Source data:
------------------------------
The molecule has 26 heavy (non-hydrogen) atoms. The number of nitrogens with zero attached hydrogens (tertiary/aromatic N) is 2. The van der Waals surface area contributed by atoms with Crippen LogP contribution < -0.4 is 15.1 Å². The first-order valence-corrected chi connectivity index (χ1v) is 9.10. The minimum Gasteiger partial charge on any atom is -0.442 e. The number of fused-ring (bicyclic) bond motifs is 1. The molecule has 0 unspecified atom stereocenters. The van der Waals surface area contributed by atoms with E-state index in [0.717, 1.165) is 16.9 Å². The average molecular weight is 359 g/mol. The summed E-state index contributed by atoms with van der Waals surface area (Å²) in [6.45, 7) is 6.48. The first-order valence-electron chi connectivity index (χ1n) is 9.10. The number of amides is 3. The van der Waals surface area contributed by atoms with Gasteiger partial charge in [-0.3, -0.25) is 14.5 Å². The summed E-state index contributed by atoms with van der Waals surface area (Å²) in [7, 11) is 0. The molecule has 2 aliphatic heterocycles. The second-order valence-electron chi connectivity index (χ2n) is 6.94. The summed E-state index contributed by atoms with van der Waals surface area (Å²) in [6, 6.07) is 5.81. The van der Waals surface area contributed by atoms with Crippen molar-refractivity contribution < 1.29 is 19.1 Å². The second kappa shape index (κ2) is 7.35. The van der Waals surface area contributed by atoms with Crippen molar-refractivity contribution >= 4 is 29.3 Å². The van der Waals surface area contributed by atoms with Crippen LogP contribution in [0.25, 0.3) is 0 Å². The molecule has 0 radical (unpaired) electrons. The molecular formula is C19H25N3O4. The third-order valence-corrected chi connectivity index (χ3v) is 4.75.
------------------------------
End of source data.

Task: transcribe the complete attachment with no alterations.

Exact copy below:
The molecule has 26 heavy (non-hydrogen) atoms. The number of nitrogens with zero attached hydrogens (tertiary/aromatic N) is 2. The van der Waals surface area contributed by atoms with Crippen LogP contribution < -0.4 is 15.1 Å². The first-order valence-corrected chi connectivity index (χ1v) is 9.10. The minimum Gasteiger partial charge on any atom is -0.442 e. The number of fused-ring (bicyclic) bond motifs is 1. The molecule has 0 unspecified atom stereocenters. The van der Waals surface area contributed by atoms with E-state index in [0.717, 1.165) is 16.9 Å². The average molecular weight is 359 g/mol. The summed E-state index contributed by atoms with van der Waals surface area (Å²) in [6.45, 7) is 6.48. The first-order valence-electron chi connectivity index (χ1n) is 9.10. The number of amides is 3. The van der Waals surface area contributed by atoms with Gasteiger partial charge in [-0.3, -0.25) is 14.5 Å². The summed E-state index contributed by atoms with van der Waals surface area (Å²) in [7, 11) is 0. The molecule has 2 aliphatic heterocycles. The second-order valence-electron chi connectivity index (χ2n) is 6.94. The summed E-state index contributed by atoms with van der Waals surface area (Å²) in [6, 6.07) is 5.81. The van der Waals surface area contributed by atoms with Crippen molar-refractivity contribution < 1.29 is 19.1 Å². The second kappa shape index (κ2) is 7.35. The van der Waals surface area contributed by atoms with Crippen molar-refractivity contribution >= 4 is 29.3 Å². The van der Waals surface area contributed by atoms with Crippen LogP contribution in [0.25, 0.3) is 0 Å². The molecule has 0 radical (unpaired) electrons. The molecular formula is C19H25N3O4. The third-order valence-corrected chi connectivity index (χ3v) is 4.75.